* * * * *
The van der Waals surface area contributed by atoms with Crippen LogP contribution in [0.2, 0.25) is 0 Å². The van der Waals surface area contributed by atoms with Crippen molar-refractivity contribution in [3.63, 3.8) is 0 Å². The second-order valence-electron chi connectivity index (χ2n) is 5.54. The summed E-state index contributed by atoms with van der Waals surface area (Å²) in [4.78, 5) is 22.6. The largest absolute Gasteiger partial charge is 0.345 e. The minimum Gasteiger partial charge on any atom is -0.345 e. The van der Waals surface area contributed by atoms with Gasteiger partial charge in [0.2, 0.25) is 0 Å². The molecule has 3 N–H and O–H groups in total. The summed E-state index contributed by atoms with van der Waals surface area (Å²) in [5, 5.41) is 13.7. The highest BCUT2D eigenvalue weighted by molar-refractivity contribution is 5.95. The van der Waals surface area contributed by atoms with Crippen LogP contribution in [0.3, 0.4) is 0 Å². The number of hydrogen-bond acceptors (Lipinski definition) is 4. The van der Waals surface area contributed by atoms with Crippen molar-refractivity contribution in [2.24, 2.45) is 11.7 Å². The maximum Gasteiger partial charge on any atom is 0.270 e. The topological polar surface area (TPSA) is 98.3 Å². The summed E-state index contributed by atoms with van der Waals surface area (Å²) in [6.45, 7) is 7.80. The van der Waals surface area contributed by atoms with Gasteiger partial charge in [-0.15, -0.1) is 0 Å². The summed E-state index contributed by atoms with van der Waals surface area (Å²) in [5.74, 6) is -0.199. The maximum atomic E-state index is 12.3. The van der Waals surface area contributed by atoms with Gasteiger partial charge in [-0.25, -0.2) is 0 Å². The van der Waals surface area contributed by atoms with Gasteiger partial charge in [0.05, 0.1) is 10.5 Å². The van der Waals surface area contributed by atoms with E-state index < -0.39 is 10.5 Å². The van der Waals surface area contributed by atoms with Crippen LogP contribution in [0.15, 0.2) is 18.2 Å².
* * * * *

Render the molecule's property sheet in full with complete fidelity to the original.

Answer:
The van der Waals surface area contributed by atoms with Crippen LogP contribution in [0.2, 0.25) is 0 Å². The van der Waals surface area contributed by atoms with Crippen molar-refractivity contribution in [3.63, 3.8) is 0 Å². The second-order valence-electron chi connectivity index (χ2n) is 5.54. The summed E-state index contributed by atoms with van der Waals surface area (Å²) in [4.78, 5) is 22.6. The largest absolute Gasteiger partial charge is 0.345 e. The minimum Gasteiger partial charge on any atom is -0.345 e. The van der Waals surface area contributed by atoms with Gasteiger partial charge in [0.2, 0.25) is 0 Å². The molecule has 3 N–H and O–H groups in total. The summed E-state index contributed by atoms with van der Waals surface area (Å²) in [5, 5.41) is 13.7. The highest BCUT2D eigenvalue weighted by molar-refractivity contribution is 5.95. The van der Waals surface area contributed by atoms with Crippen LogP contribution in [0.3, 0.4) is 0 Å². The number of hydrogen-bond acceptors (Lipinski definition) is 4. The van der Waals surface area contributed by atoms with Crippen molar-refractivity contribution in [2.24, 2.45) is 11.7 Å². The maximum Gasteiger partial charge on any atom is 0.270 e. The topological polar surface area (TPSA) is 98.3 Å². The summed E-state index contributed by atoms with van der Waals surface area (Å²) in [6.45, 7) is 7.80. The van der Waals surface area contributed by atoms with Gasteiger partial charge in [-0.15, -0.1) is 0 Å². The summed E-state index contributed by atoms with van der Waals surface area (Å²) in [5.74, 6) is -0.199. The maximum atomic E-state index is 12.3. The van der Waals surface area contributed by atoms with Gasteiger partial charge in [-0.25, -0.2) is 0 Å². The van der Waals surface area contributed by atoms with Gasteiger partial charge in [0.05, 0.1) is 10.5 Å². The van der Waals surface area contributed by atoms with E-state index < -0.39 is 10.5 Å². The van der Waals surface area contributed by atoms with Crippen LogP contribution in [0.15, 0.2) is 18.2 Å².